England had remained aloof from Pilnitz and the expedition under Brunswick, but began to be unfriendly after the 10th of August. Lord Gower did not at once cease to be ambassador, and drew his salary to the end of the year. But as he was accredited to the king, he was recalled when the king went to prison, and no solicitude was shown to make the step less offensive. Chauvelin was not acknowledged. He was not admitted to present his new credentials, and his requests for audience were received with coldness. Pitt and Grenville were not conciliatory. They were so dignified that they were haughty, and when they were haughty they were insolent. The conquest of Belgium, the opening of the Scheldt for navigation, and the trial of the king, roused a bitter feeling in England, and ministers, in the course of December, felt that they would be safe if they went along with it. The opening of the Scheldt was not resisted by the Dutch, and gave England no valid plea. But France was threatening Holland, and if out of English hatred to the Republic, to republican principles of foreign policy, to the annexation of the Netherlands, war was really inevitable, it was important to get possession at once of the Dutch resources by sea and land.

The idea of conciliating England by renouncing conquest, and the idea of defying England by the immediate invasion of the United Provinces, balanced each other for a time. By renunciation, the moderate or Girondin party would have triumphed. The Jacobins, who drew all the consequences of theories, and who were eager to restore the finances with the spoils of the opulent Dutchmen, carried their purpose when they voted the death of the king. That event added what was wanting to make the excitement and exasperation of England boil over. Down to the month of January the government continued ready to treat on condition that France restored her conquests, and several emissaries had been received. The most trustworthy of these was Maret, afterwards Duke of Bassano. On the 28th of January Talleyrand, who was living in retirement at Leatherhead, informed ministers that Maret was again on the way to herald the approach of Dumouriez himself, whose presence in London, on a friendly mission, would have been tantamount to the abandonment of the Dutch project. But Maret came too late, and Dumouriez on his journey to the coast was overtaken by instructions that Amsterdam, not London, was his destination.

The news from Paris reached London on the evening of the 23rd, and the audience at the theatre insisted that the performance should be stopped. There was to be a drawing-room next day. The drawing-room was countermanded. A Council was summoned, and there a momentous decision was registered. Grenville had refused to recognise the official character of the French envoy, Chauvelin. He had informed him that he was subject to the Alien Act. On the 24th he sent him his passports, with orders to leave the country. Upon that Dumouriez was recalled. On the 29th Chauvelin arrived at Paris, and told his story. And it was then, February 1, that the Convention declared war against England. With less violent counsels in London, and with patience to listen to Dumouriez, the outbreak of the war might have been postponed. But nothing that England was able to offer could have made up to France for the sacrifice of the fleet and the treasure of Holland.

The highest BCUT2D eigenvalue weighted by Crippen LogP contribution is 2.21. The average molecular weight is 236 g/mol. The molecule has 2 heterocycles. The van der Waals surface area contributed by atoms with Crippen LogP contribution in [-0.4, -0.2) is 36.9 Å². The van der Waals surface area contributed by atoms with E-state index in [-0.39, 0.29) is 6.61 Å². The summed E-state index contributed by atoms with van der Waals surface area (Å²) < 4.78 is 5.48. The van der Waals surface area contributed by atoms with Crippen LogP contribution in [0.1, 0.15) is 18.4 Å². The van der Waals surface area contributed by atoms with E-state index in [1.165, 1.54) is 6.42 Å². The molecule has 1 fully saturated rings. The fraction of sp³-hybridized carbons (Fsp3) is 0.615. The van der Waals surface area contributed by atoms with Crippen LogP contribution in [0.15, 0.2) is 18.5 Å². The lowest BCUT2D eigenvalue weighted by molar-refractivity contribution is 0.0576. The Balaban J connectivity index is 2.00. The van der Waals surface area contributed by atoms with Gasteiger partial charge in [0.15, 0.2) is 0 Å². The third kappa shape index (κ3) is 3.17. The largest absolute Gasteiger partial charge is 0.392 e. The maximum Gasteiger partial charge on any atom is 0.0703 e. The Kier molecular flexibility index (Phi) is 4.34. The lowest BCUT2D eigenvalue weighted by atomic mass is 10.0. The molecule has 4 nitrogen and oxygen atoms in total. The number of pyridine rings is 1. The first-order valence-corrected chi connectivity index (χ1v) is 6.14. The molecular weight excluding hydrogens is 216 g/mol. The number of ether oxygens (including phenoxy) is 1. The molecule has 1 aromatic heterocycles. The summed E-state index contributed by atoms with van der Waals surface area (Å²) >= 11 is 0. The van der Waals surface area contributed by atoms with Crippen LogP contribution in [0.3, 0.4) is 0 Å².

Our ministers may have been wanting in many qualities of negotiators, and the dismissal of Chauvelin laid on them a responsibility that was easy to avoid. They could not for long have averted hostilities. It is possible that Fox might have succeeded, for Fox was able to understand the world of new ideas which underlay the policy of France; but the country was in no temper to follow the Whigs. They accused Pitt unjustly when they said that he went to war from the motive of ambition. He was guiltless of that capital charge. But he did less than he might have done to prevent it, perceiving too clearly the benefit that would accrue. And he is open to the grave reproach that he went over to the absolute Powers and associated England with them at the moment of the Second Partition, and applied to France the principles on which they acted against Poland. When the Prince of Coburg held his first conference with his allies in Belgium, he declared that Austria renounced all ideas of conquest. The English at once protested. They made known that they desired to annex as much territory as possible, in order to make the enemy less formidable. Our envoy was Lord Auckland, a man of moderate opinions, who had always advised his government to come to terms with the Republic. He exhorted Coburg not to rest until he had secured a satisfactory line of frontier, as England was going to appropriate Dunkirk and the Colonies, and meant to keep them. George III., on April 27, uttered the same sentiments. France, he said, must be greatly circumscribed before we can talk of any means of treating with that dangerous and faithless nation. In February Grenville definitely proposed dismemberment, offering the frontier fortresses and the whole of Alsace and Lorraine to Austria. It was the English who impressed on the operations, that were to follow, the character of a selfish and sordid rapacity.